A homeopathic remedy is made from the fresh whole flowering plant[232]. It is used in the treatment of injuries, bites, stings etc and is said to be the first remedy to consider when nerve-rich areas such as the spine, eyes, fingers etc are injured[232].

  • Edible Use

    The herb and the fruit are sometimes used as a tea substitute[7, 183].

    The flowers can be used in making mead[183].

  • Cautionary Notes

    Skin contact with the sap, or ingestion of the plant, can cause photosensitivity in some people[13, 76, 222].

Cultivation & Habitat

Seed – sow in a greenhouse as soon as it is ripe in the autumn or in the spring. It normally germinates in 1 – 3 months at 10¡c. Prick out the seedlings into individual pots when they are large enough to handle and plant them out into their permanent positions in the summer. Division in spring or autumn[111, 238]. Very easy, larger clumps can be replanted direct into their permanent positions, though it is best to pot up smaller clumps and grow them on in a cold frame until they are rooting well. Plant them out in the spring.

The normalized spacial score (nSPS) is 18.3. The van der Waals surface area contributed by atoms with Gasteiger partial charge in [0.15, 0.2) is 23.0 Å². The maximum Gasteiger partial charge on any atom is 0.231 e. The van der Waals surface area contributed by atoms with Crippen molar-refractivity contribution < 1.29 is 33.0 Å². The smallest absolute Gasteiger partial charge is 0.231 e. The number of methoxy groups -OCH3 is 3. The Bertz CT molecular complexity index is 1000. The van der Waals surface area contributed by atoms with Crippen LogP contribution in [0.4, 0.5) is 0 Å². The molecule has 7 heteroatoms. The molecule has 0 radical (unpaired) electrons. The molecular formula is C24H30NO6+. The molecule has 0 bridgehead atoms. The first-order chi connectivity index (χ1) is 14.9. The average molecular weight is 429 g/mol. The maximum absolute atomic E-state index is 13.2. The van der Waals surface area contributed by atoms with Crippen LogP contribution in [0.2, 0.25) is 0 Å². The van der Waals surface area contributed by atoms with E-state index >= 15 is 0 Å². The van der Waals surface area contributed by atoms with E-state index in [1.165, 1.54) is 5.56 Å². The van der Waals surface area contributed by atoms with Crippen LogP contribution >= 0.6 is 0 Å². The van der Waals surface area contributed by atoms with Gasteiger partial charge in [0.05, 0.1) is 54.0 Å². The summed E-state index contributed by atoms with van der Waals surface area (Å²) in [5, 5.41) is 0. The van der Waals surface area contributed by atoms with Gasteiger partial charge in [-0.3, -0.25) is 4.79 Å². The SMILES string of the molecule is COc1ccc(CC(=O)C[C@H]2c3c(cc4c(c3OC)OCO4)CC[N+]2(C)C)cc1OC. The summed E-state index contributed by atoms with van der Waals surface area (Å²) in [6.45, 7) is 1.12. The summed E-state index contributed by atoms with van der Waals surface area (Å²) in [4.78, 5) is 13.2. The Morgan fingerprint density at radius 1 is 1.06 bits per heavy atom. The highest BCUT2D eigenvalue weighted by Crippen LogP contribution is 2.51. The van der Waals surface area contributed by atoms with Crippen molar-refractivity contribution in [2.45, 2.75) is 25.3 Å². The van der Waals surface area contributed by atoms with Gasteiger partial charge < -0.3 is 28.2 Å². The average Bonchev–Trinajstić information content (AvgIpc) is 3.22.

Easily grown in any reasonably good well-drained but moisture retentive soil[1]. Succeeds in dry soils[238]. Plants grow well in sun or semi-shade but they flower better when in a sunny position[200]. St. John’s wort is often found as a weed in the garden[1]. It grows well in the summer meadow and is a useful plant for attracting insects[24]. The whole plant, especially when in bloom, gives off a most unpleasant smell when handled[245]. Hypericum perforatum is apparently an allotetraploid that would appear to have arisen from a cross between two diploid taxa, viz. H. maculatum subsp. maculatum (Europe to western Siberia) and H. attenuatum (western Siberia to China)[266].
Europe, including Britain, south and east to N. Africa, the Azores, Madeira and W. Asia.

Become ungovernable, break the chains of the matrix; grow and forage your own food and medicine.

*None of the information on this website qualifies as professional medical advice. Take only what resonates with your heart and use your own personal responsibility for what’s best for you. For more information [brackets] [000], see bibliography.